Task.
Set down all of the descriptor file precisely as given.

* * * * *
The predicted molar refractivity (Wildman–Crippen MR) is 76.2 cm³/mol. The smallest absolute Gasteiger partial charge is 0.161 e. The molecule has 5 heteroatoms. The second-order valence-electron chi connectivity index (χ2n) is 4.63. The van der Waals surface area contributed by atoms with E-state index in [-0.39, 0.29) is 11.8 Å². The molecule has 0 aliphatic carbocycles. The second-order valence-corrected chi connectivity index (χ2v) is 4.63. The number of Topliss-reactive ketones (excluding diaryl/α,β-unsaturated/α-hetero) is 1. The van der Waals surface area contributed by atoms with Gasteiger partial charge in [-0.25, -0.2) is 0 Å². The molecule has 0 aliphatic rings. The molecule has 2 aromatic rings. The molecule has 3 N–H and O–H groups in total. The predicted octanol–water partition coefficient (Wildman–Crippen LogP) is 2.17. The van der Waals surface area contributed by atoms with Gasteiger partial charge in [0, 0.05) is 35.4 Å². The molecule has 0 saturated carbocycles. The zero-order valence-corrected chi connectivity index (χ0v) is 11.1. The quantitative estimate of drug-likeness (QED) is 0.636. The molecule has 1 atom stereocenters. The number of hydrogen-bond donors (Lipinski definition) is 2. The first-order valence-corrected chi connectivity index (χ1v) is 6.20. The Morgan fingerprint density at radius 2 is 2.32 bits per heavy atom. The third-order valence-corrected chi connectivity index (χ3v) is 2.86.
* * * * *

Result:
The predicted molar refractivity (Wildman–Crippen MR) is 76.2 cm³/mol. The smallest absolute Gasteiger partial charge is 0.161 e. The molecule has 5 heteroatoms. The second-order valence-electron chi connectivity index (χ2n) is 4.63. The van der Waals surface area contributed by atoms with E-state index in [-0.39, 0.29) is 11.8 Å². The molecule has 0 aliphatic carbocycles. The second-order valence-corrected chi connectivity index (χ2v) is 4.63. The number of Topliss-reactive ketones (excluding diaryl/α,β-unsaturated/α-hetero) is 1. The van der Waals surface area contributed by atoms with Gasteiger partial charge in [-0.25, -0.2) is 0 Å². The molecule has 0 aliphatic rings. The molecule has 2 aromatic rings. The molecule has 3 N–H and O–H groups in total. The predicted octanol–water partition coefficient (Wildman–Crippen LogP) is 2.17. The van der Waals surface area contributed by atoms with Gasteiger partial charge in [0, 0.05) is 35.4 Å². The molecule has 0 saturated carbocycles. The zero-order valence-corrected chi connectivity index (χ0v) is 11.1. The quantitative estimate of drug-likeness (QED) is 0.636. The molecule has 1 atom stereocenters. The number of hydrogen-bond donors (Lipinski definition) is 2. The first-order valence-corrected chi connectivity index (χ1v) is 6.20. The Morgan fingerprint density at radius 2 is 2.32 bits per heavy atom. The third-order valence-corrected chi connectivity index (χ3v) is 2.86.